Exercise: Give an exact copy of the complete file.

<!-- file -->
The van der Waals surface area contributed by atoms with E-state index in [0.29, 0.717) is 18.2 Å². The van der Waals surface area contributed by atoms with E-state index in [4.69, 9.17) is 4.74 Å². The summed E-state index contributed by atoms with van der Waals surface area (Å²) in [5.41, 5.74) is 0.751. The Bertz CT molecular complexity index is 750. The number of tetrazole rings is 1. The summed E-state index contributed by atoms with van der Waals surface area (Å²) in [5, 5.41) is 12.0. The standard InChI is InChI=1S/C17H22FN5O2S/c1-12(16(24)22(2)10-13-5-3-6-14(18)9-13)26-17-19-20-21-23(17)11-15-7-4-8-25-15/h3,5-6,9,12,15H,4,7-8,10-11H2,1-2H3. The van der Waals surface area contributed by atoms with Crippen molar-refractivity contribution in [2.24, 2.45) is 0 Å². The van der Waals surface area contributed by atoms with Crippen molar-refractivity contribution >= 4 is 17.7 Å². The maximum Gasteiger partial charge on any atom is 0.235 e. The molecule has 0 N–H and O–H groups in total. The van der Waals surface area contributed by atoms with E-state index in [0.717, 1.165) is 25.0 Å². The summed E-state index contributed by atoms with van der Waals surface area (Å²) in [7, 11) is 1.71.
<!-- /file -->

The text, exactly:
The van der Waals surface area contributed by atoms with E-state index in [0.29, 0.717) is 18.2 Å². The van der Waals surface area contributed by atoms with E-state index in [4.69, 9.17) is 4.74 Å². The summed E-state index contributed by atoms with van der Waals surface area (Å²) in [5.41, 5.74) is 0.751. The Bertz CT molecular complexity index is 750. The number of tetrazole rings is 1. The summed E-state index contributed by atoms with van der Waals surface area (Å²) in [5, 5.41) is 12.0. The standard InChI is InChI=1S/C17H22FN5O2S/c1-12(16(24)22(2)10-13-5-3-6-14(18)9-13)26-17-19-20-21-23(17)11-15-7-4-8-25-15/h3,5-6,9,12,15H,4,7-8,10-11H2,1-2H3. The van der Waals surface area contributed by atoms with Crippen molar-refractivity contribution in [2.24, 2.45) is 0 Å². The van der Waals surface area contributed by atoms with Crippen molar-refractivity contribution >= 4 is 17.7 Å². The maximum Gasteiger partial charge on any atom is 0.235 e. The molecule has 0 N–H and O–H groups in total. The van der Waals surface area contributed by atoms with E-state index in [0.717, 1.165) is 25.0 Å². The summed E-state index contributed by atoms with van der Waals surface area (Å²) in [7, 11) is 1.71.